The Chicago Sun-Times has an article that exposes just what sorts of things Michelle Obama did for the University Of Chicago Hospital to earn her $317,000 salary as “Vice President for Community and External Affairs.” And despite the tone of the article, I’m fairly impressed.
One of the biggest problems hospitals face is the sheer number of people who use their emergency rooms as their primary-care centers. People with all sorts of emergencies but no health insurance show up at the ERs, clogging up the system and racking up bills the hospital will most likely end up writing off. It’s gotten so bad in some places that some hospitals have just shut down their ERs as too expensive to maintain.
Well, Mrs. Obama got the idea of setting up a network of doctors in the neighborhood who would see and treat these people, instead of having them show up at ERs. She worked with several other people in the hospital, two of whom are also advisors to her husband’s campaign, and they hired a PR firm run by another Obama advisor to “sell” the program to the community.
Yeah, there is a whiff of a bad odor of croniness here (I am especially impressed at how the Sun-Times managed to work Tony Rezko into the story), but I’m going to disagree with John McCain and say that this program, as described, was a good idea. It wasn’t about denying health care to poor people, it was about getting them care in a more cost-efficient and appropriate manner. The hospital wasn’t dumping its poor patients on other hospitals or clinics, it was arranging for them to get the attention they needed in ways that wouldn’t impair its own emergency room operations.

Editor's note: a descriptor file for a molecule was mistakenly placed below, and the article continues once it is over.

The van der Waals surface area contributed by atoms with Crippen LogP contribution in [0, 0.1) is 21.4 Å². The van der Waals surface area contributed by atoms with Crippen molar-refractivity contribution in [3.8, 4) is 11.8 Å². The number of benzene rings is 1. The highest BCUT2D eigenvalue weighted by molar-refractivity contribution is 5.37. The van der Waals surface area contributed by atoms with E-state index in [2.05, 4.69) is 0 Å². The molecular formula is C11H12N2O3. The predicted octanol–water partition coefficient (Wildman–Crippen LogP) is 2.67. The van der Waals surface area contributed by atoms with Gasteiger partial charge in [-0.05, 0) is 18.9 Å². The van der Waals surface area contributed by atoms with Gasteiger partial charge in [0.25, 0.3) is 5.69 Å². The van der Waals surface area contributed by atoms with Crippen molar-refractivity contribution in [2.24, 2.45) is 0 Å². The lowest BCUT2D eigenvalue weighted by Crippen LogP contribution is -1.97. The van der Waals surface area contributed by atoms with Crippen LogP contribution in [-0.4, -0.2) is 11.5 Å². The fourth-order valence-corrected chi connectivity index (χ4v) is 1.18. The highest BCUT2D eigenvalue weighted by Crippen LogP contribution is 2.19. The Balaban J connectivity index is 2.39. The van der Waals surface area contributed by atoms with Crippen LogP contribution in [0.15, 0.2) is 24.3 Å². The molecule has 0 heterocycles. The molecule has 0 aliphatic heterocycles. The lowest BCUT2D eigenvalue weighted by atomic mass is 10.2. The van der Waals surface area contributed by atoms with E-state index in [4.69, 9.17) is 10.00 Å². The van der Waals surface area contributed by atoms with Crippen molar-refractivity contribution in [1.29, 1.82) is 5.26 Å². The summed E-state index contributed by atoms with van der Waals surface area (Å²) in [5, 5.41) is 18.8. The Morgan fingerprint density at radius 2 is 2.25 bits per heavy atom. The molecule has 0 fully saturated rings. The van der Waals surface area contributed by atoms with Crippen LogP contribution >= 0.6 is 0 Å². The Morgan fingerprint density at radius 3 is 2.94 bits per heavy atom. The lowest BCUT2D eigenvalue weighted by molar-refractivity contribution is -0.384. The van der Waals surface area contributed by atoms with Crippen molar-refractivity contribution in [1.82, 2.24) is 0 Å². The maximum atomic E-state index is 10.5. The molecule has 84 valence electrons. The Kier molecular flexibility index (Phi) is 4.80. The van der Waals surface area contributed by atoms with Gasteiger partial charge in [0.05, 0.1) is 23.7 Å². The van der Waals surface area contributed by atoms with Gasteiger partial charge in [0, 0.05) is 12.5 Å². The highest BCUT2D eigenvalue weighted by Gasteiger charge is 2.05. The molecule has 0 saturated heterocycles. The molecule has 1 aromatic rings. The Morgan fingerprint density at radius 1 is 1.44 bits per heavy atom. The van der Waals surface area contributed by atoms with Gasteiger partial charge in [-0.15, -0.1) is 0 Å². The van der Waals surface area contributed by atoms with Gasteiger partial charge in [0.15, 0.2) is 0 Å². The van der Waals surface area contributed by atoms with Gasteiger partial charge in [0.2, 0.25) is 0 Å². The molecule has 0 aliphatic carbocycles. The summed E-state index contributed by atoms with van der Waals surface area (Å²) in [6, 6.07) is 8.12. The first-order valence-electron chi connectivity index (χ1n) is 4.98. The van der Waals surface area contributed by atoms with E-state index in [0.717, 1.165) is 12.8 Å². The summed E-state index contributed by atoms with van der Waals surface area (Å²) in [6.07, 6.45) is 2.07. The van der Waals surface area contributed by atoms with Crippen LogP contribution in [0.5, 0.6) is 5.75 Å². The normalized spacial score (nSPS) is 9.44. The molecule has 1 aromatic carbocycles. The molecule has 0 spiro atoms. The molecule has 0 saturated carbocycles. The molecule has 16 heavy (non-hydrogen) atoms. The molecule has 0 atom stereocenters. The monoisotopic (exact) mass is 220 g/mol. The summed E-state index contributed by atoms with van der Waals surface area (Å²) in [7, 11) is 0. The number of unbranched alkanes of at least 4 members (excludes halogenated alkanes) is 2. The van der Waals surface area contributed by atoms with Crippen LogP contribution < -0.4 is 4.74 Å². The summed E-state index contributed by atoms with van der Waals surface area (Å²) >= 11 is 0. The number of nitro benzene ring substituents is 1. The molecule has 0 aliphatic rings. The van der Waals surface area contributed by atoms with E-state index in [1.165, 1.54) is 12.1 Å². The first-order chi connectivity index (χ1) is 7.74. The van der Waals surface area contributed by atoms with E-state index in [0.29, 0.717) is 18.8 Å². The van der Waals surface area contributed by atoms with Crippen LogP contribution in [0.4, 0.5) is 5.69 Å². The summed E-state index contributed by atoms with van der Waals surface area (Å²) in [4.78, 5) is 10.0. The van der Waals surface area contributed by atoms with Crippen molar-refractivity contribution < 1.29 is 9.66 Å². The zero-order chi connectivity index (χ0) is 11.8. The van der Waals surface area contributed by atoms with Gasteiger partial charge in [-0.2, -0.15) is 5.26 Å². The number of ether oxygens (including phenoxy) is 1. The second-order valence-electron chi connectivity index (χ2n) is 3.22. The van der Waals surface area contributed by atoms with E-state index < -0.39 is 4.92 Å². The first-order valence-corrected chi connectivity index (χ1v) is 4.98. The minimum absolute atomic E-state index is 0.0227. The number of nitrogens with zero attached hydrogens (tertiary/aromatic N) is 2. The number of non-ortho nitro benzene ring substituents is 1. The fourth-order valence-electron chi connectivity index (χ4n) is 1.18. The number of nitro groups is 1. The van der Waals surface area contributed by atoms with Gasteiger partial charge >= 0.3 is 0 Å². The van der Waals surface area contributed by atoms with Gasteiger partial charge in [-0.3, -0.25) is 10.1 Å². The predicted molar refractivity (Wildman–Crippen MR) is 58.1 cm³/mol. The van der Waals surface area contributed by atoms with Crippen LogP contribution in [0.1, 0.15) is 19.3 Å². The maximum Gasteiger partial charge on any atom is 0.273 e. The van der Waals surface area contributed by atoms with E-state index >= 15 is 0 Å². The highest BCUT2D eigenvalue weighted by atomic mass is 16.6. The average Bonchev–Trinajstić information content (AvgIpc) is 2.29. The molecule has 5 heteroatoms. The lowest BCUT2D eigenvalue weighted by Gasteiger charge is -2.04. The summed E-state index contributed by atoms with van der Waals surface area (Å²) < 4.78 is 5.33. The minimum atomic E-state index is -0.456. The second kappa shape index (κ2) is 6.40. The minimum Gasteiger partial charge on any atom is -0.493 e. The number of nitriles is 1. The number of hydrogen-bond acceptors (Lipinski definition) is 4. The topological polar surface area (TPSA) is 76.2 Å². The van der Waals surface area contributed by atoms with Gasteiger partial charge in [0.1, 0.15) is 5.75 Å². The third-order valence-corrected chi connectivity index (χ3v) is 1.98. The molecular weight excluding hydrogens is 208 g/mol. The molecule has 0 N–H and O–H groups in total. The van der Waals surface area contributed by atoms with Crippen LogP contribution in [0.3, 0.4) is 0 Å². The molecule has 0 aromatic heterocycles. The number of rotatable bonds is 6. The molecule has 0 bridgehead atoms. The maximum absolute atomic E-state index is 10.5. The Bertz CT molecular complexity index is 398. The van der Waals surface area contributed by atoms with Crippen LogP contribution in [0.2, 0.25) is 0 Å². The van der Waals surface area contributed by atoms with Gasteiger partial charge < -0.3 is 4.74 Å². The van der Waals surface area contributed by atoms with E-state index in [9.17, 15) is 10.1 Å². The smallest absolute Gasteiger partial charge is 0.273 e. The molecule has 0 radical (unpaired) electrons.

Also, you gotta remember that this is Chicago. By Chicago standards, this is squeaky-clean. The only thing that has a real possibility of corruption is in hiring David Axelrod’s firm to do the “selling.” Axelrod, in addition to owning the PR firm, is also Obama’s top political strategist.
A lot of Obama’s policies strike me as potentially disastrous, and his plans for health care reform are no exception. I think we’ll be in for a very rough four years if he gets elected.
But in this case, it seems his wife was involved in a health care reform move that makes a lot of sense, and could not only improve care for those most in need of basic services, but save money all around. It’s the kind of thing that we should be experimenting with, trying out and seeing how well it works. It strikes me as a common-sense plan, a possibly good solution to a building crisis. (If only we could say the same about so many of her husband’s notions…)
I’d even go so far to say that, for the first time in my adult life, I’m proud to share a nationality with Michelle Obama.